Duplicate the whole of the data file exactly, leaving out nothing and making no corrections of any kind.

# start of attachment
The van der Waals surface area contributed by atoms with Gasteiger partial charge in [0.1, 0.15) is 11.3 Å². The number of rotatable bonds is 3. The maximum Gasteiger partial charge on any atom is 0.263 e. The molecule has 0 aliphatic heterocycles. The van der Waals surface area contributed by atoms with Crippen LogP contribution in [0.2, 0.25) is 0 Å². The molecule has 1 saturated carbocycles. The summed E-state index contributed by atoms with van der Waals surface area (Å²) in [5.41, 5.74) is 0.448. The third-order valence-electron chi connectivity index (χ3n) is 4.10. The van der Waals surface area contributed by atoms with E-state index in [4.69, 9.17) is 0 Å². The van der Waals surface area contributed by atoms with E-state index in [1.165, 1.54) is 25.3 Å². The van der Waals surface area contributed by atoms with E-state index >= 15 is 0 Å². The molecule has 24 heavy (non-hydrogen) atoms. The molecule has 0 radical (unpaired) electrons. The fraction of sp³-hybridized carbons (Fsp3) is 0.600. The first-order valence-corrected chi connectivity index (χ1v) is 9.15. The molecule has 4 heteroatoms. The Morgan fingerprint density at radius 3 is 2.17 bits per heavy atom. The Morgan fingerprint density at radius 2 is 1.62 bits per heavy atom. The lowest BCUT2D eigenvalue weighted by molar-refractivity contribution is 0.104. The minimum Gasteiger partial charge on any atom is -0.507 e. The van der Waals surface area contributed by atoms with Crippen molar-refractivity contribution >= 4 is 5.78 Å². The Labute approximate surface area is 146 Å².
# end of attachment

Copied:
The van der Waals surface area contributed by atoms with Gasteiger partial charge in [0.1, 0.15) is 11.3 Å². The number of rotatable bonds is 3. The maximum Gasteiger partial charge on any atom is 0.263 e. The molecule has 0 aliphatic heterocycles. The van der Waals surface area contributed by atoms with Crippen LogP contribution in [0.2, 0.25) is 0 Å². The molecule has 1 saturated carbocycles. The summed E-state index contributed by atoms with van der Waals surface area (Å²) in [5.41, 5.74) is 0.448. The third-order valence-electron chi connectivity index (χ3n) is 4.10. The van der Waals surface area contributed by atoms with E-state index in [4.69, 9.17) is 0 Å². The van der Waals surface area contributed by atoms with E-state index in [1.165, 1.54) is 25.3 Å². The van der Waals surface area contributed by atoms with E-state index >= 15 is 0 Å². The molecule has 24 heavy (non-hydrogen) atoms. The molecule has 0 radical (unpaired) electrons. The fraction of sp³-hybridized carbons (Fsp3) is 0.600. The first-order valence-corrected chi connectivity index (χ1v) is 9.15. The molecule has 4 heteroatoms. The Morgan fingerprint density at radius 3 is 2.17 bits per heavy atom. The Morgan fingerprint density at radius 2 is 1.62 bits per heavy atom. The lowest BCUT2D eigenvalue weighted by molar-refractivity contribution is 0.104. The minimum Gasteiger partial charge on any atom is -0.507 e. The van der Waals surface area contributed by atoms with Crippen molar-refractivity contribution >= 4 is 5.78 Å². The Labute approximate surface area is 146 Å².